The polygamy implicit in Beadley's scheme appalls some group members, especially the religious Miss Durrant, but before this schism can be dealt with, a man called Wilfred Coker stages a fire at the university and kidnaps a number of sighted individuals, including Bill and Josella. They are each chained to a blind person and assigned to lead a squadron of the blind, collecting food and other supplies, while beset by escaped triffids and rival scavengers. When Masen's followers are dying of an unknown disease he attempts to find Josella, but his only lead is an address left behind by Beadley's group. Joined by a repentant Coker, Masen drives to the address, a country estate called Tynsham in Wiltshire, but finds neither Beadley nor Josella. After some days, Masen finds Josella at her friends' country home in Sussex, while Coker returns to Tynsham and later rejoins Beadley. En route, Masen is joined by a young sighted girl named Susan. Along with other refugees, some of them blind, they attempt to establish a self-sufficient colony in Sussex, menaced chiefly by triffids. Years pass until a helicopter pilot representative of Beadley's faction reports that his group has established a colony on the Isle of Wight. Masen and his followers are reluctant to leave their own colony but are provoked to do so by soldiers of a despotic new government. After feigning agreement with the latter's plans, the Masens disable the soldiers' vehicle and flee to the Isle of Wight, determined to one day destroy the triffids and reclaim Earth.
In the United States, Doubleday & Company holds the 1951 copyright. A 1961 condensed version of the book also appeared in Colliers Magazine. An unabridged paperback edition was published in the late 1960s, in arrangement with Doubleday, under the Crest Book imprint of Fawcett Publications World Library.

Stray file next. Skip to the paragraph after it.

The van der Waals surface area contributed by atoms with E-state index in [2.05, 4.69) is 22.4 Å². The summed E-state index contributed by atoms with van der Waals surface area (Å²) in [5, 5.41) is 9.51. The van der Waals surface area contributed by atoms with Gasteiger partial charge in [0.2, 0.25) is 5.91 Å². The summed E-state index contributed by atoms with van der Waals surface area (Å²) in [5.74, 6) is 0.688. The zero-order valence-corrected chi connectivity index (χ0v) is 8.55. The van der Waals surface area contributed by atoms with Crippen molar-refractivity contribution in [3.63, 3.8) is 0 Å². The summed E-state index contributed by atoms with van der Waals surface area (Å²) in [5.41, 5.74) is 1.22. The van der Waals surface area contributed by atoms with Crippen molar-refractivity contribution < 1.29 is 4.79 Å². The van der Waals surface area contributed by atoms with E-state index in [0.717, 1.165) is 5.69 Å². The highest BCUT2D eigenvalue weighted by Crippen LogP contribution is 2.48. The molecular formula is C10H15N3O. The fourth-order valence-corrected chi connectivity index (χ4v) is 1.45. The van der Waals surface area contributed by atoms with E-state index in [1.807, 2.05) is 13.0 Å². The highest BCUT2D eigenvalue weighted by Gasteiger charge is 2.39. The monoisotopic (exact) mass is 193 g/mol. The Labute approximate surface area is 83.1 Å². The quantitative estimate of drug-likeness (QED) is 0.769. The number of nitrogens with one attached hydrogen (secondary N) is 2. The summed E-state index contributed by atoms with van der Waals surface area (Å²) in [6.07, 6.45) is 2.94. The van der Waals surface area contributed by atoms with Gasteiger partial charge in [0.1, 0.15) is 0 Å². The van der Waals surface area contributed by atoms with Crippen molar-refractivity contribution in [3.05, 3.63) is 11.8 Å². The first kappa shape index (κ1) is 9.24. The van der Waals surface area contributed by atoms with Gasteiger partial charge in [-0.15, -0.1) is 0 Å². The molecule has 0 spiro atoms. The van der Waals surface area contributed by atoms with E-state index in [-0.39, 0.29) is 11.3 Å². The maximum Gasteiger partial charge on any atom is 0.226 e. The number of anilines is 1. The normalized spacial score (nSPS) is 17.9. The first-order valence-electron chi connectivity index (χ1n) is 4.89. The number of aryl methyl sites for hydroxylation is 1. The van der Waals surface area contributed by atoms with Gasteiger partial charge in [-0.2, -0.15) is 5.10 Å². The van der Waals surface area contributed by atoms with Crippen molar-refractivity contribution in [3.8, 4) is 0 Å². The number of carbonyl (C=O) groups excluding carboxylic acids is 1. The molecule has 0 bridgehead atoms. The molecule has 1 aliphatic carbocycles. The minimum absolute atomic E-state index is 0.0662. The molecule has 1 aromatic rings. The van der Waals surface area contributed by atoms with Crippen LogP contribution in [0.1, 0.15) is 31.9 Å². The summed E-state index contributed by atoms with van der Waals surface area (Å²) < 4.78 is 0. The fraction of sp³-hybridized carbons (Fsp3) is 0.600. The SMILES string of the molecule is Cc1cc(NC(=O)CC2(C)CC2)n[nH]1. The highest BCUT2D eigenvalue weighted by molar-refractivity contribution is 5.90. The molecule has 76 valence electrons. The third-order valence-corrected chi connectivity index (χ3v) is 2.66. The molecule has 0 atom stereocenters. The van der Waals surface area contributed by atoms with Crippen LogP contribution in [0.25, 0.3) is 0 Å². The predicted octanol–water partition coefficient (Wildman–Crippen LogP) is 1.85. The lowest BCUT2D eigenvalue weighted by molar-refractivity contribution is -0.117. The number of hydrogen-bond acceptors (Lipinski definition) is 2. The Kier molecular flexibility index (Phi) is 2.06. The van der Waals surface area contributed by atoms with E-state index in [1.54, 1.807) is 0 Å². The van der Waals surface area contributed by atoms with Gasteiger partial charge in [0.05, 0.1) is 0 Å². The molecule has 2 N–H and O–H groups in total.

Wyndham frequently acknowledged the influence of H. G. Wells' The War of the Worlds (1897) on The Day of the Triffids.
In regard to the triffids' creation, some editions of the novel make brief mention of the theories of the Soviet agronomist and would-be biologist Trofim Lysenko, who eventually was thoroughly debunked. "In the days when information was still exchanged Russia had reported some successes. Later, however, a cleavage of methods and views had caused biology there, under a man called Lysenko, to take a different course" (Chapter 2). Lysenkoism at the time of the novel's creation was still being defended by some prominent international Stalinists.
Karl Edward Wagner cited The Day of the Triffids as one of the 13 best science-fiction horror novels. Arthur C. Clarke called it an "immortal story".
In his book Billion Year Spree: The History of Science Fiction, Brian Aldiss coined the term cosy catastrophe to describe the subgenre of post-war apocalyptic fiction in which society is destroyed save for a handful of survivors, who are able to enjoy a relatively comfortable existence. He specifically singled out The Day of the Triffids as an example of this genre.
Anthony Boucher and J. Francis McComas praised it, saying "rarely have the details of [the] collapse been treated with such detailed plausibility and human immediacy, and never has the collapse been attributed to such an unusual and terrifying source." Forrest J Ackerman wrote in Astounding Science Fiction that Triffids "is extraordinarily well carried out, with the exception of a somewhat anticlimactic if perhaps inevitable conclusion."
However, Groff Conklin, reviewing the novel's initial book publication, characterised it as "a good run-of-the-mill affair" and "pleasant reading... provided you aren't out hunting science fiction masterpieces."
According to director Danny Boyle, the opening hospital sequence of The Day of the Triffids inspired Alex Garland to write the screenplay for 28 Days Later (2002).
The short story "How to Make a Triffid" includes discussions of the possible genetic pathways that could be manipulated to engineer the triffids from Wyndham's story.
Simon Clark wrote a sequel, The Night of the Triffids (2001), set 25 years after Wyndham's book. Big Finish Productions adapted it as an audio play in 2014.